The nearly 48% increase in Caterpillar Inc.'s (NYSE: CAT) stock price over the past year has taken the stock up to heady-looking valuations that can only be justified if the company keeps raising earnings guidance. That kind of statement usually leads to concluding that the stock's priced to perfection and significant downside risk exists. That may well be a valid conclusion, but Caterpillar did raise guidance again on its third-quarter earnings report, and its end markets continue to strengthen. Can the stock's run continue?
Caterpillar raises guidance again
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Before getting into the details, let's look at the stock's valuation in terms of enterprise value (market cap plus net debt) to earnings before interest, tax, depreciation, and amortization -- a commonly used valuation metric.
Caterpillar stock trades at a current EV/EBITDA ratio of around 19, a historically high rating. And even when you look at a forward rating of 14.5, it's still high.
But here's the thing. The company continues to raise guidance, and thanks to its substantial operational leverage, meaning it can leverage sales growth into sharply increased profits and vice versa, improvements in its end markets are resulting in improved sales expectations and dramatically improved profitability -- a theme of Caterpillar's earnings in 2017.
Underlying expectations for earnings in 2017 have more than doubled since last December. Here's a look at recent guidance:
It's partly a combination of improving end markets and management's conservatism with guidance.
Caterpillar's improving end markets
Moreover, the recent third-quarter results saw broad-based improvement in Caterpillar's end markets, which are backed up by looking at the outlook from peer Deere & Company (NYSE: DE). Although Deere's main focus is on agricultural machinery, its smaller construction and forestry segment has raised sales expectations as the year has progressed. For example, Deere's last forecast was for its financial 2017 net construction and forestry sales to increase 15%, up from a forecast of just 1% given at the start of its financial year.
Similarly, Caterpillar increased its full-year sales outlook in every equipment segment. The heavy lifting in the third quarter, in profit terms, came from the construction and resource industries segments.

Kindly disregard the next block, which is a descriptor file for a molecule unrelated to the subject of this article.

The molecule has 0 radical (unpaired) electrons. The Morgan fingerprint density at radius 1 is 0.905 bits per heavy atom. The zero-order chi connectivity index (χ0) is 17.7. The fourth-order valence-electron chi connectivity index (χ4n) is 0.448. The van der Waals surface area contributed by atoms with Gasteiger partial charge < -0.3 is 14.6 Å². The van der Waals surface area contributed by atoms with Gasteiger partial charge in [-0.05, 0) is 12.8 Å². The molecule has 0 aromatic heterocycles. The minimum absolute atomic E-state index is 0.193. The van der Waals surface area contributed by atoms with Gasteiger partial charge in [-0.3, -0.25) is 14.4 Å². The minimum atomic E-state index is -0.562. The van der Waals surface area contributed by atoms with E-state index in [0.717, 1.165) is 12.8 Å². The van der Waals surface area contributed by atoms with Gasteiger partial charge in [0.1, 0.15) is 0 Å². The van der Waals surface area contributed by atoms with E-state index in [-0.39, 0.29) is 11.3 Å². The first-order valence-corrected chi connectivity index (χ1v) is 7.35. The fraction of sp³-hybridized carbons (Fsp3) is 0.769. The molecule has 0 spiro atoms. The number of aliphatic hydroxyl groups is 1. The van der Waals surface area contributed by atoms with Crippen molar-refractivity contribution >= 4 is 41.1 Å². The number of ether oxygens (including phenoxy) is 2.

Why it can continue
On the bullish side of the argument, Caterpillar said "the mining cycle has started to turn," which is good news for the resources segment, and the recent uptick in the price of oil is likewise good news for Caterpillar's energy and transportation segment. In addition, the construction industries segment has significant oil and gas exposure.
Quoting from CFO Brad Halverson on the third-quarter earnings call, "North America end-user demand increased primarily due to increasing activity in the oil and gas industry, including an uptick in pipeline construction, and improving residential and nonresidential construction." Also, according to Halverson, "China continues to be a bright spot and a surprise to the upside" with regard to the construction segment. Indeed, Caterpillar's earnings show how important growth in China is Caterpillar.
In addition, price realization in the third quarter -- $343 million of the overall $1.1 billion in operating profit improvement -- along with an improving profit environment, and Halverson's commentary that " dealer inventory in terms of months of sales are low based on historical levels and are lower than at the end of the second quarter," all suggest that Caterpillar sales could enjoy a boost in the near future.
Why it can't
On the other hand, there's no guarantee that oil and resources prices will continue to move higher, and most forecasters are predicting that China's real GDP growth will slow from the 6.8%-6.9% range generated in the first three quarters of 2017.Indeed, there are already signs of cooling in the fourth-quarter, with the National Bureau of Statistics data showing that the yearly growth rate in fixed asset investment in the Jan-Oct period was 7.3% compared to the yearly growth rate of 7.5% in the Jan-Sep period.
Moreover, management believes that construction machinery demand was pulled forward in China before construction activity slows in the winter. If this turns out to be an un-seasonally strong pull-forward, then Caterpillar's China sales growth might correct in the coming quarters. Meanwhile, rising resource prices, which is good overall for Caterpillar, also create some headwinds. For example, Halverson expects "higher steel costs to put pressure on material costs moving forward," something likely to pressure margin in the future.
What to do with the stock?
Given the importance of rising earnings estimates, I believe that those looking for exposure to oil and mining commodities, as well as China, are the only ones buying the stock. If you're confident in these end market drivers, then go ahead and buy the stock and wait for earnings upgrades.
However, unless you're specifically looking for these exposures, then Caterpillar's run has left the stock's valuation looking expensive on a risk/reward basis.
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